THE WONDERS (Italy/Switzerland/Germany/Club/110mins)
Directed by Alice Rohrwacher. Starring Alba Rohrwacher, Maria Alexandra Lungu, Sam Louwyck, Sabine Timoteo, Agnese Graziani, Monica Bellucci, Andre Hennicke, Eva Lea Pace Morrow, Maris Stella Morris, Luis Huilca.
THE PLOT: Like so much traditional Tuscan living, the family of teenager Gelsomina (Lungu) are struggling to keep food on the table. Their main source of income is the family apiary, run by the man of the house, Wolfgang (Louwyck), with his faithful assistant, Gelsomina, always by his side. The two have a special bond, but their relationship becomes strained when Gelsomina secretly enters the family business into a TV talent show, Countryside Wonders – hosted by the beautiful Milly (Belucci). Could fame somehow save the family home…?
THE VERDICT: There’s much to ponder in Italian filmmaker Alice Rohrwacher’s deceptively footloose and fancy free feature, from country living to family affairs, from barely living off the land to the faux philanthopy of the TV camera. That Rohrwacher (who made her debut with 2011’s CORPO CELESTE/HEAVENLY BODY) makes it all seem haphazard and incidental makes The Wonders all the more wonderful. There’s nothing laboured here, nothing burdened by pop video exclamation marks. You can take it all as fly-on-the-wall, or you can dig deeper, and see the world’s state-of-play.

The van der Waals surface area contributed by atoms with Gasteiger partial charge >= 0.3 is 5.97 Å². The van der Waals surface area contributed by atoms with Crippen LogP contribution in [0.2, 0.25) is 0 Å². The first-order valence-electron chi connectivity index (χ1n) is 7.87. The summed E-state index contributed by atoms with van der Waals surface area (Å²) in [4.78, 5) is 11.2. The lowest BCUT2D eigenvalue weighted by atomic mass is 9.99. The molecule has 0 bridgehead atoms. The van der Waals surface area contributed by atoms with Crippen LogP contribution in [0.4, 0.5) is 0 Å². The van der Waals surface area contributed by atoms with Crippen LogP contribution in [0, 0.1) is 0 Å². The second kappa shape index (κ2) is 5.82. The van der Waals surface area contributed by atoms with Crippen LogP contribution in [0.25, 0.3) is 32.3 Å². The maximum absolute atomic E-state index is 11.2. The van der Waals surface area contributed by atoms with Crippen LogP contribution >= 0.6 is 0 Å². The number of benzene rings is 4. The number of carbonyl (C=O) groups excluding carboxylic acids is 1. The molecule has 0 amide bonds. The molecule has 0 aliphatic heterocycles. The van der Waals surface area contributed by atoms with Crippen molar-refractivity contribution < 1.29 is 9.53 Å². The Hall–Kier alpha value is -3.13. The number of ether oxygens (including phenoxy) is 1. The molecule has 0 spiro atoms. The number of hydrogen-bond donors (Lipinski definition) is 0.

The cast are wonderful, and the script a delight, but it’s Helene Louvart’s stunning cinematography that truly seduces here.
RATING: 4/5
Review by Paul Byrne

The Wonders
Review by Paul Byrne
4.0A Delight
  • filmbuff2011

    Nominated for the Palme d’Or and winning for the Grand Jury Prize at the 2014 Cannes Film Festival, The Wonders is a sweet, if slightly oddball, Italian family drama. Teenager Gelsomina (Maria Alexandra Lunghu) is the eldest of five daughters in rural Italy. Her family business is that of beekeeping and producing their own brand of honey. Gelsomina and her sisters don’t just help out on the farm though – they pretty much run the business too while their parents try to keep up with them. A chance encounter with glamourous TV presenter Milly (Monica Bellucci) gives Gelsomina an idea. She could enter her family in Milly’s TV show, which is running a competition to find the best of local produce. In order to do that, she’ll have to get her chaotic family in order first… The second feature from Italian director Alice Rohrwacher is charming in its own way but also idiosyncratic enough to set it apart from other Italian family dramas (e.g. the films of Nanni Moretti). The bees themselves are metaphors for the family – workers busy trying to set themselves apart from everyone else while conforming to expectations. Milly’s slightly cheesy TV show doesn’t come into play until towards the end, leaving Rohrwacher plenty of time to develop characters and awkward situations. Lunghu and the other children in the film are all excellent, giving very natural and unshowy performances. But for all the humourous scenes, there are also darker scenes that don’t entirely sit well with the rest of the story. The ending is a bit of a head-scratcher as well. Go see it for the wonderful child performances, though it may be an acquired taste overall. ***